“I don’t think I’m going to fall asleep very soon, Miss Buxton, I’m far too intrigued. No, I will not rest until I find out what it is about me that says gambler. I’m eaten up with curiosity now, I have to know.”
Heaving a big sigh, Jo huffed. “Alright,” she said, pinning him down with one of her practiced glares—practiced in anticipation of subduing recalcitrant pupils, not boorish bounders.
For a moment, she forgot the subject. He had wonderful eyes, dark brown, almost black, black like savory coffee. He’d removed his hat. He had a tanned face, a straight nose, a strong chin and black hair tied back in a queue with a leather thong. The color of his complexion brought to mind warm cinnamon rolls. Or he could be part Indian. That thought gave her a jolt, and not a pleasant one. With a shake of her head, she came back to her senses. “You’re wearing a white shirt with ruffles at the cuffs and down the front…and a string tie.”
His black brows arched, and his lips twisted to the side. “I see, do go on. This is fascinating.”
“You’re wearing an expensive black suit, your hands are clean, fingernails trimmed and your boots have a nice shine. And…your hat, it looks new.”
Narrowing his eyes at her, he said, “All right, now it’s my turn to play this game. You’re sixteen, trying to look and sound twenty. Your dress is too short—I can see your ankles. You’re still growing. Wearing your hair in a braid, and those freckles across the bridge of your nose gives you away, Miss Buxton. You’ve never been away from home before, or ridden a train by yourself or you would’ve known how to get your traveling trunk on board. I don’t know if you’re running away or on your way to visit a relative, but you need someone to look after you, Miss Buxton.”
She couldn’t speak. Sixteen—outrageous. “Sixteen.” Her screech caused heads to turn. She lowered her tone, her jaw tight and teeth clenched she fought to contain her ire. “I am twenty. I am traveling to Cherry Grove where I will be teaching mathematics and geography at the Cherry Grove Ascension School For Young Ladies. I have traveled by train to Portland twice. I have never lost a piece of luggage before. That is until today. And technically, I did not lose my traveling trunk. I know exactly where it is, and I know why it did not get put in the luggage car. The porter said there wasn’t enough room what with all the travelers and shipping crates. Furthermore, I know better than to wear good clothes on a train, because of the soot and ashes, and one gets all rumpled. True, I have not traveled alone before. But I assure you, I am very capable of taking care of myself. As for falling overboard, you scared me and threw your person at me. I have very good balance. I would not have fallen overboard. If it weren’t for you, I would not have lost my new hat. I ask you again—please leave me alone. Do not talk to me. I do not wish to know anything about you. We have nothing in common, nothing.”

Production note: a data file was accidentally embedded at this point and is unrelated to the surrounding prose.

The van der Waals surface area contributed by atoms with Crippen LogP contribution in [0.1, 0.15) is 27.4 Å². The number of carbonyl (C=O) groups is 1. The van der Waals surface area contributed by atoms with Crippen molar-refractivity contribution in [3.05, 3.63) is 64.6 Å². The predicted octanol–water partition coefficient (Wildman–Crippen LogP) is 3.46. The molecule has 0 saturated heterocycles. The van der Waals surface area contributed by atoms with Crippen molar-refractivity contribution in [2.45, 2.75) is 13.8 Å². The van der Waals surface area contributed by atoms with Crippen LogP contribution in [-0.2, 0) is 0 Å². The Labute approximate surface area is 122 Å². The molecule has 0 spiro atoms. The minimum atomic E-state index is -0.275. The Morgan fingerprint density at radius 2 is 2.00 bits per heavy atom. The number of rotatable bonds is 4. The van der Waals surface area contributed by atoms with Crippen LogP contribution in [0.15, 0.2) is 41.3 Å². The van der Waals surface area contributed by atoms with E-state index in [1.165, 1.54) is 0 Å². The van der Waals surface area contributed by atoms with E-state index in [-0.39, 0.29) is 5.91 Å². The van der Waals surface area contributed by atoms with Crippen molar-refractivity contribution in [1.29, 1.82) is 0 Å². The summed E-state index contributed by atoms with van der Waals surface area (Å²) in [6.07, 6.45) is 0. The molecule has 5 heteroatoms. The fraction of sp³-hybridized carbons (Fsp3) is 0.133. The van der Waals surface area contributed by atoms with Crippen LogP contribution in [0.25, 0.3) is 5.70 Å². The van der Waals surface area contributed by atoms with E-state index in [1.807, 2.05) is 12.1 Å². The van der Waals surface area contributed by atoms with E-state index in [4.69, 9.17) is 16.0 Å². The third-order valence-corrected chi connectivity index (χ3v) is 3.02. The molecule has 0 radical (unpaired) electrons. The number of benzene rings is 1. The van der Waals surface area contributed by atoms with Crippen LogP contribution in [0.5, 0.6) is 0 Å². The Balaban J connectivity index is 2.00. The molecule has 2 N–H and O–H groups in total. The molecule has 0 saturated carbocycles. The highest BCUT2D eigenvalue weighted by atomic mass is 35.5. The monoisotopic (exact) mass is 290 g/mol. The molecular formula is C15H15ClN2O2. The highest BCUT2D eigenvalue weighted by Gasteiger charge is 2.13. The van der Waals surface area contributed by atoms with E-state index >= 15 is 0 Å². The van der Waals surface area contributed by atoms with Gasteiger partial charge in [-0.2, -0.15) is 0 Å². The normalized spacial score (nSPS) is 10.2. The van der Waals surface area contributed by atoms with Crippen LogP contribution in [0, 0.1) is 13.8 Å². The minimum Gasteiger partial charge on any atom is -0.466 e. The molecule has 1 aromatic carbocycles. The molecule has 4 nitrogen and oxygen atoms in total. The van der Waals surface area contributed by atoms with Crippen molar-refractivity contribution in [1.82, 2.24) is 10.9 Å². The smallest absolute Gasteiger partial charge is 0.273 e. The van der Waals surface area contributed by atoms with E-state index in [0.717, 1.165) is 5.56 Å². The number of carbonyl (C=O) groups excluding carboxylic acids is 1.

“Oh, but you are wrong, Miss Buxton. We have a great deal in common. Perhaps you’re right, I am a gambler of sorts. I gamble on education verses ignorance and prejudice. Allow me to introduce myself to you, Miss Buxton, Mr. Ryder McAdam, schoolteacher, subjects: science, history, literature and composition. I made the trip to San Francisco in part for a holiday, but mostly on behalf of the Ascension School for Young Ladies in Cherry Grove. You see, I retrieved much needed supplies for the school from a cargo ship while in San Francisco. My mission is nearly complete. I’ll reach my destination of Cherry Grove this evening with supplies, all of them intact. Hence, I fear I am responsible, not only for the loss of your very attractive hat, but for your traveling trunk being left behind. I truly am sorry for the loss of your new hat, it was very becoming. Perhaps if you would allow me, I could replace it.”
“That would be most unseemly, Mr. McAdam. I could not allow you to buy me such a personal item.”
He put two fingers on her lips, and Jo’s heart nearly lept out of her chest. “I’m not done, Miss Buxton. Before you say another word, I would like to defend my shirt. I happen to like ruffles. I don’t often get a chance to wear them in my profession, but a fellow on holiday will indulge in the odd whim or two. I can see now it was a mistake to succumb to vanity. I too purchased a new hat. And I know what you mean by not being able to afford a new one. I really did need a new hat. When I left my hotel this morning, I thought I looked rakish, granted a bit dangerous, but I rather liked it. But then I had no idea how dangerous. You’ve certainly opened my eyes, Miss Buxton. Yes, indeed, you certainly have taught me a lesson I won’t forget.”
He started to laugh again, loudly. All heads turned their direction. Jo tried to make herself small, but she had never been small—she took after her father.
This gallery contains 15 photos.